FAQ About The Great Gatsby

What is the role of social class in The Great Gatsby
one year ago | gizem

What is the role of social class in "The Great Gatsby"?

Social class is a major theme in "The Great Gatsby," and it shapes the relationships and interactions between the characters throughout the novel. The story takes place during the 1920s, a time of great wealth and prosperity, but also of stark social and economic inequality.

The main characters in the novel are divided into three social classes: old money, new money, and no money. Old money refers to the aristocratic families who have inherited their wealth and social status over generations, while new money refers to those who have recently acquired their wealth through business, investment, or illegal activities. Those who have no money, such as Nick Carraway, are caught in between these two worlds.

Social class affects the characters' lifestyles, attitudes, and behaviors, and is a source of tension and conflict in the novel. The old money elite, represented by characters such as Tom and Daisy Buchanan, are portrayed as shallow and corrupt, while the new money characters, such as Gatsby, are seen as vulgar and crass. The characters' social class also determines their access to power and privilege, and their ability to pursue their dreams and desires.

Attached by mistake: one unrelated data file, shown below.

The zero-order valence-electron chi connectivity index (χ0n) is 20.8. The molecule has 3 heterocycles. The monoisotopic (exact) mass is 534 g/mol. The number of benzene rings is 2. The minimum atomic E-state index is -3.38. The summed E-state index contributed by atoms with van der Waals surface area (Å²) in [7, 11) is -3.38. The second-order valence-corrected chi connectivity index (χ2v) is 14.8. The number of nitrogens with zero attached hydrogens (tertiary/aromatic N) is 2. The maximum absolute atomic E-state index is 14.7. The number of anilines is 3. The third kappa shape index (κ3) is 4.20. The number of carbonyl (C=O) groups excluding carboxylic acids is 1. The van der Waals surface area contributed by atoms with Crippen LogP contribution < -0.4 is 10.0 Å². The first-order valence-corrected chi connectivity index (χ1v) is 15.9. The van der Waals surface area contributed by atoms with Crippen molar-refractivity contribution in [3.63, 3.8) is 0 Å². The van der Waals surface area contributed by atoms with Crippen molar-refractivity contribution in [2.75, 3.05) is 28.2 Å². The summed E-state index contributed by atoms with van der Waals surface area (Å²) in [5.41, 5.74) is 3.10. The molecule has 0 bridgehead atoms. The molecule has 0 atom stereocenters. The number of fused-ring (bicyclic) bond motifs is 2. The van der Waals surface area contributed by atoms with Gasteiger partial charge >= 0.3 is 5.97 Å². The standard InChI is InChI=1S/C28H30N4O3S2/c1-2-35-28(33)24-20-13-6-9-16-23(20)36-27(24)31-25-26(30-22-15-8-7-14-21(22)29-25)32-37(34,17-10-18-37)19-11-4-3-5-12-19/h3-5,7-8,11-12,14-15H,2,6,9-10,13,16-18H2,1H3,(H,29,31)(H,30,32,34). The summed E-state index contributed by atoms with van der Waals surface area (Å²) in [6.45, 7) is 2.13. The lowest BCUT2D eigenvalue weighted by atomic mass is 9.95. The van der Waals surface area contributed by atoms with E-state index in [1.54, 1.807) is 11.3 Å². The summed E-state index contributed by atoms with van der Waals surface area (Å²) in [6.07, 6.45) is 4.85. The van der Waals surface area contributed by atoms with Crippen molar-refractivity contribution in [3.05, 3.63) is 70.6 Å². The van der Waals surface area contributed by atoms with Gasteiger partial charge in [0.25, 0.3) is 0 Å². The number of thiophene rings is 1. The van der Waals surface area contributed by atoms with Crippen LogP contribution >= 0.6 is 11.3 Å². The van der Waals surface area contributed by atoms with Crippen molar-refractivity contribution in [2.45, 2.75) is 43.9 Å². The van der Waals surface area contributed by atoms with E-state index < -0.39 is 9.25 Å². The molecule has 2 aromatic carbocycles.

Furthermore, the novel suggests that social mobility is difficult if not impossible, and that the American Dream is an illusion. Gatsby's attempt to win back Daisy through his wealth and status is ultimately doomed to fail, as he is never fully accepted by the old money elite. This underscores the novel's critique of the social and economic inequality of the Jazz Age, and its warning against the excesses and moral decay of the American Dream.